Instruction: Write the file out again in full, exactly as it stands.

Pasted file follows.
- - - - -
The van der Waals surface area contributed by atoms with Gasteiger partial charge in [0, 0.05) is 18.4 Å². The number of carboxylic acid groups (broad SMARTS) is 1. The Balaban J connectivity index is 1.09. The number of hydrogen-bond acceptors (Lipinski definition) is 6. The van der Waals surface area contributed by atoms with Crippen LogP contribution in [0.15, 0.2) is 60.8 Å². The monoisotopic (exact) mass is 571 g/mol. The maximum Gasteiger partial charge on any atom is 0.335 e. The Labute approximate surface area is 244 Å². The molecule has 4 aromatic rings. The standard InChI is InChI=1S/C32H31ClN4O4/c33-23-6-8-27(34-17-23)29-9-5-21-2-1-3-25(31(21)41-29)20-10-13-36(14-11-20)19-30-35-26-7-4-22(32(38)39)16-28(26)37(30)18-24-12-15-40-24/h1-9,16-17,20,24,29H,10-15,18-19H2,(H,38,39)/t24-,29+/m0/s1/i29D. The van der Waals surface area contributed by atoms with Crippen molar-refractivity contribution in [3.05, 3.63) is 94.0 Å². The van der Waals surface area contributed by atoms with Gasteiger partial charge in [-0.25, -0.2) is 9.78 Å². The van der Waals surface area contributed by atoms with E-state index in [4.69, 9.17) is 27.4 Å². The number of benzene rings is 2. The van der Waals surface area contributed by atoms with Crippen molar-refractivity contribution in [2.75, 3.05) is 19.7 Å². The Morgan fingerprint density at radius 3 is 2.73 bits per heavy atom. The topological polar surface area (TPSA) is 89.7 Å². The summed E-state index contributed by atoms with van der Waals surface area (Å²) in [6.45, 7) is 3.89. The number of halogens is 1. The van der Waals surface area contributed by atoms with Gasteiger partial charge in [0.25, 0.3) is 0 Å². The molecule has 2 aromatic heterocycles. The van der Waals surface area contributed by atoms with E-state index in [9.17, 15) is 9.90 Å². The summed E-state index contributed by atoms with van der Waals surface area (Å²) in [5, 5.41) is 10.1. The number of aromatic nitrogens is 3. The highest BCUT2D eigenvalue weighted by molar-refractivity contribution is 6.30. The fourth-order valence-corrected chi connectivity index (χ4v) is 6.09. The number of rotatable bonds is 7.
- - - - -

The van der Waals surface area contributed by atoms with Gasteiger partial charge in [0, 0.05) is 18.4 Å². The number of carboxylic acid groups (broad SMARTS) is 1. The Balaban J connectivity index is 1.09. The number of hydrogen-bond acceptors (Lipinski definition) is 6. The van der Waals surface area contributed by atoms with Crippen LogP contribution in [0.15, 0.2) is 60.8 Å². The monoisotopic (exact) mass is 571 g/mol. The maximum Gasteiger partial charge on any atom is 0.335 e. The Labute approximate surface area is 244 Å². The molecule has 4 aromatic rings. The standard InChI is InChI=1S/C32H31ClN4O4/c33-23-6-8-27(34-17-23)29-9-5-21-2-1-3-25(31(21)41-29)20-10-13-36(14-11-20)19-30-35-26-7-4-22(32(38)39)16-28(26)37(30)18-24-12-15-40-24/h1-9,16-17,20,24,29H,10-15,18-19H2,(H,38,39)/t24-,29+/m0/s1/i29D. The van der Waals surface area contributed by atoms with Crippen molar-refractivity contribution in [3.05, 3.63) is 94.0 Å². The van der Waals surface area contributed by atoms with Gasteiger partial charge in [-0.25, -0.2) is 9.78 Å². The van der Waals surface area contributed by atoms with E-state index in [4.69, 9.17) is 27.4 Å². The number of benzene rings is 2. The van der Waals surface area contributed by atoms with Crippen molar-refractivity contribution in [2.75, 3.05) is 19.7 Å². The Morgan fingerprint density at radius 3 is 2.73 bits per heavy atom. The topological polar surface area (TPSA) is 89.7 Å². The summed E-state index contributed by atoms with van der Waals surface area (Å²) in [6.45, 7) is 3.89. The number of halogens is 1. The van der Waals surface area contributed by atoms with Gasteiger partial charge in [0.25, 0.3) is 0 Å². The molecule has 2 aromatic heterocycles. The van der Waals surface area contributed by atoms with E-state index in [9.17, 15) is 9.90 Å². The summed E-state index contributed by atoms with van der Waals surface area (Å²) in [5, 5.41) is 10.1. The number of aromatic nitrogens is 3. The highest BCUT2D eigenvalue weighted by molar-refractivity contribution is 6.30. The fourth-order valence-corrected chi connectivity index (χ4v) is 6.09. The number of rotatable bonds is 7.